|Backside of the Santa Catalina Mountains.|
This recipe really isn’t anything-special just water, ice, and Endurox, but when I started making it in the Vita-Mix (or any electric blender) instead of a blender bottle it was mind blowing. The results are icy cold, chocolate, frothy goodness that I can gulp down in 10 second flat. I just love how it is light and refreshing but still chalked full of protein. It gives me just enough energy to get cleaned up and prepare a proper recovery meal.
Enjoy and happy training!
Ingredients- makes 1 giant glass
5 ice cubes
2 cups water
3 scoops chocolate Endurox
Put all ingredients into blender. Blend on high until all ice is crushed, about 30 seconds. Poor in glass and enjoy!
Pretty much as soon as I got to my gate to fly home from Interbike I started to get sick. Something about 3 days of recycled convention center air and wandering through smoke filled casinos left me down for the count and curled up on the couch clutching a bag of Ricola’s. Luckily, I had the good sense to make my quick and easy Tucson Black Bean and Chicken Soup as soon as I got home. By the following day I was full on disease-ridden and it took every ounce of energy to get the soup into a bowl and heated, but it was so worth it!
I still had some leftover roast chicken in the fridge so I threw that in and had this meal on the table in less than 30 minutes. I love to top this soup with a little dollop of sour cream and diced avocado to make it a little creamier. KP enjoys poaching an egg to top his soup. Within 24 hours KP and I had gone through the whole pot, my sinuses were clearing (thanks to the extra jalapeno I threw in), and I was starting to feel human again.
|Picture via evernewrecipes.com|
Tucson Black Bean and Chicken Soup
Ingredients: 4-6 servings
2 tablespoons olive oil
1 medium onion diced
1 jalapeno diced
2 cloves garlic minced
32 oz chicken broth
2 cans of black beans
1 cup of frozen corn
1 can fire roasted tomatoes
1.5 lb of chicken thighs
Heat 2 tablespoons of olive oil in a large pot over medium high heat. Add onion, jalapeno, and a pinch of salt and sauté until onions are translucent. Add minced garlic and stir for 30 seconds.
Add chicken broth and bring to a simmer. Add chicken, drained black beans, corn, and tomatoes. Let simmer for 20 minutes or until the chicken is cooked through. Remove chicken, let cool, and shred. Add shredded chicken back to pot.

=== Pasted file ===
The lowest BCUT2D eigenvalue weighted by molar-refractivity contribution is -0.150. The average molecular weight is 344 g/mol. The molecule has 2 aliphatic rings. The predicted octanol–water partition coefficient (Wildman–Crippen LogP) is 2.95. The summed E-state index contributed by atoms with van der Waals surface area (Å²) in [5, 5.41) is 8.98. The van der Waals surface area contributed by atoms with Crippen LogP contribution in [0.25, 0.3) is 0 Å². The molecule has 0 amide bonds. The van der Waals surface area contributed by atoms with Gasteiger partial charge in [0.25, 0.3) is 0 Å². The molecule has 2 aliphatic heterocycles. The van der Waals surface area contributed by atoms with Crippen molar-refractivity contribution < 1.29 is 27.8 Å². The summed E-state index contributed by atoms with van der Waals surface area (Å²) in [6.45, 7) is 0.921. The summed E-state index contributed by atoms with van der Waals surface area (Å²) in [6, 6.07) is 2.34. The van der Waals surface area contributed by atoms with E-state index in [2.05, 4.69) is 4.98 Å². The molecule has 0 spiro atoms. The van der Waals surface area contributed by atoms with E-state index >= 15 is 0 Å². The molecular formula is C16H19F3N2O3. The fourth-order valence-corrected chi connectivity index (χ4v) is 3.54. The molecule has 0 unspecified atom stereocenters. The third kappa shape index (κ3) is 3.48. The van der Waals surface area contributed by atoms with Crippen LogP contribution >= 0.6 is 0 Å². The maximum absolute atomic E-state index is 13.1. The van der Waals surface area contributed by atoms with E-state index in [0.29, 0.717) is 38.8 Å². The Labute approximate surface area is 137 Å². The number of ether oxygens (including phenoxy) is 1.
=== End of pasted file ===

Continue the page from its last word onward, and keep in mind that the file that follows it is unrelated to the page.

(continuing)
Top your soup with some shredded cheese, sour cream, avocado, or poached egg.
My first Interbike is in the books and the show definitely lived up to all it’s hype. I stalked athletes, caught up with friends, made new ones, drank beer, checked out the latest products, and even went to my first cyclo-cross race! Vegas you never disappoint. Check out the slide show below to see Interbike from the perspective of my iPhone.
A huge thank you to Pivot Cycles/BH North America for letting me tag along and making my first trip to Interbike a memorable one. You guys (and Lisa) rock!
Check out my Interbike Pinterest board for more of my favorites from Interbike!
A few months ago I was leaving for a weeklong business trip to Alabama. KP had the day off and wanted to surprise me with a delicious homemade dinner before I hit the road. I came home from work and walked into the yard of our little casita to find a candle lit table set for two, and the delicious scent of roasted meat and herbs filled the air. I’m spoiled, I know!
My nose led me straight to the kitchen to figure out what KP had been up to all day. Low and behold I find a whole roasted chicken and popovers! This however was not just any roasted chicken but Thomas Keller’s favorite Bouchon roasted chicken. Drool. The chicken’s skin was perfectly crispy, and the meat was oh so tender and juicy. Shortly after digging into the bird we had both cast our manners aside and were eating straight off the bone and had delicious chicken juices dripping down our arms. It was that good.
Want to know the best part? There are only 3 required ingredients and about 30 minutes of active prep time. Plus, there are always plenty of leftovers to top your lunchtime salads or throw in a pot of tortilla soup.
Right now there is a Tupperware filled with roast chicken sitting in the fridge and I’m hitting the road once again. This time to Las Vegas for Interbike! Interbike is the cycling industries biggest North American trade show, and after 3 years of diligently paying my dues I’m headed to the big event. I’m armed with a list of restaurants and vendors to check out and I couldn’t be more excited. Follow me on Twitter for live updates from the 3 days cycling geek extravaganza!